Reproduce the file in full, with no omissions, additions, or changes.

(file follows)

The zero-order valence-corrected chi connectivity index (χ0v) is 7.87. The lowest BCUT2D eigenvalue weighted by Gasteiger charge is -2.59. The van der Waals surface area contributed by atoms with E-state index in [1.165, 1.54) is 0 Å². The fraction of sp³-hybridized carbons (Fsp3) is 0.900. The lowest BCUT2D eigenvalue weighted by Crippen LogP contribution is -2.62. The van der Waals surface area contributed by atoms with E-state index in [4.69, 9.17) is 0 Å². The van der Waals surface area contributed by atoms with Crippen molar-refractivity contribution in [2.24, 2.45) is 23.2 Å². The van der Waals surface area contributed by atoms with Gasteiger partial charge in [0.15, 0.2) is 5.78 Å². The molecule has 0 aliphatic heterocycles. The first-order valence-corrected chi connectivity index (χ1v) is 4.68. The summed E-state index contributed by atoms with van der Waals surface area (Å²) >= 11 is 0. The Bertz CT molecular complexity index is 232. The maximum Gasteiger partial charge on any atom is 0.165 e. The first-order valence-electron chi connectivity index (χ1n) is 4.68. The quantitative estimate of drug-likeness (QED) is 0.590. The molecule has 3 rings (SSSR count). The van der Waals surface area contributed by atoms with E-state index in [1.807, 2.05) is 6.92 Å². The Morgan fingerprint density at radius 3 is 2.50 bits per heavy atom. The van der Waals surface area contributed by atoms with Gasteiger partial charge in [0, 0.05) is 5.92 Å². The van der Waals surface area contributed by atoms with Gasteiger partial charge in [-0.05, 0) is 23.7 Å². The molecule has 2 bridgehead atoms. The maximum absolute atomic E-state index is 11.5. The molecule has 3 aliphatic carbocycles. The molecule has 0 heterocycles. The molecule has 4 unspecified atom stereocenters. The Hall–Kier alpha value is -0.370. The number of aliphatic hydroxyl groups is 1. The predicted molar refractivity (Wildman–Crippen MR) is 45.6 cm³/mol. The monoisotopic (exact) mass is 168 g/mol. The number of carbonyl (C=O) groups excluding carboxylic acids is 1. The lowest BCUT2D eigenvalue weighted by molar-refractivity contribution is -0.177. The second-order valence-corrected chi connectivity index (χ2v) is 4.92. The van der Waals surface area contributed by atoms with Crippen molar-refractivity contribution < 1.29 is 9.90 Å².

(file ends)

The zero-order valence-corrected chi connectivity index (χ0v) is 7.87. The lowest BCUT2D eigenvalue weighted by Gasteiger charge is -2.59. The van der Waals surface area contributed by atoms with E-state index in [1.165, 1.54) is 0 Å². The fraction of sp³-hybridized carbons (Fsp3) is 0.900. The lowest BCUT2D eigenvalue weighted by Crippen LogP contribution is -2.62. The van der Waals surface area contributed by atoms with E-state index in [4.69, 9.17) is 0 Å². The van der Waals surface area contributed by atoms with Crippen molar-refractivity contribution in [2.24, 2.45) is 23.2 Å². The van der Waals surface area contributed by atoms with Gasteiger partial charge in [0.15, 0.2) is 5.78 Å². The molecule has 0 aliphatic heterocycles. The first-order valence-corrected chi connectivity index (χ1v) is 4.68. The summed E-state index contributed by atoms with van der Waals surface area (Å²) >= 11 is 0. The Bertz CT molecular complexity index is 232. The maximum Gasteiger partial charge on any atom is 0.165 e. The first-order valence-electron chi connectivity index (χ1n) is 4.68. The quantitative estimate of drug-likeness (QED) is 0.590. The molecule has 3 rings (SSSR count). The van der Waals surface area contributed by atoms with E-state index in [1.807, 2.05) is 6.92 Å². The Morgan fingerprint density at radius 3 is 2.50 bits per heavy atom. The van der Waals surface area contributed by atoms with Gasteiger partial charge in [0, 0.05) is 5.92 Å². The van der Waals surface area contributed by atoms with Gasteiger partial charge in [-0.05, 0) is 23.7 Å². The molecule has 2 bridgehead atoms. The maximum absolute atomic E-state index is 11.5. The molecule has 3 aliphatic carbocycles. The molecule has 0 heterocycles. The molecule has 4 unspecified atom stereocenters. The Hall–Kier alpha value is -0.370. The number of aliphatic hydroxyl groups is 1. The predicted molar refractivity (Wildman–Crippen MR) is 45.6 cm³/mol. The monoisotopic (exact) mass is 168 g/mol. The number of carbonyl (C=O) groups excluding carboxylic acids is 1. The lowest BCUT2D eigenvalue weighted by molar-refractivity contribution is -0.177. The second-order valence-corrected chi connectivity index (χ2v) is 4.92. The van der Waals surface area contributed by atoms with Crippen molar-refractivity contribution < 1.29 is 9.90 Å².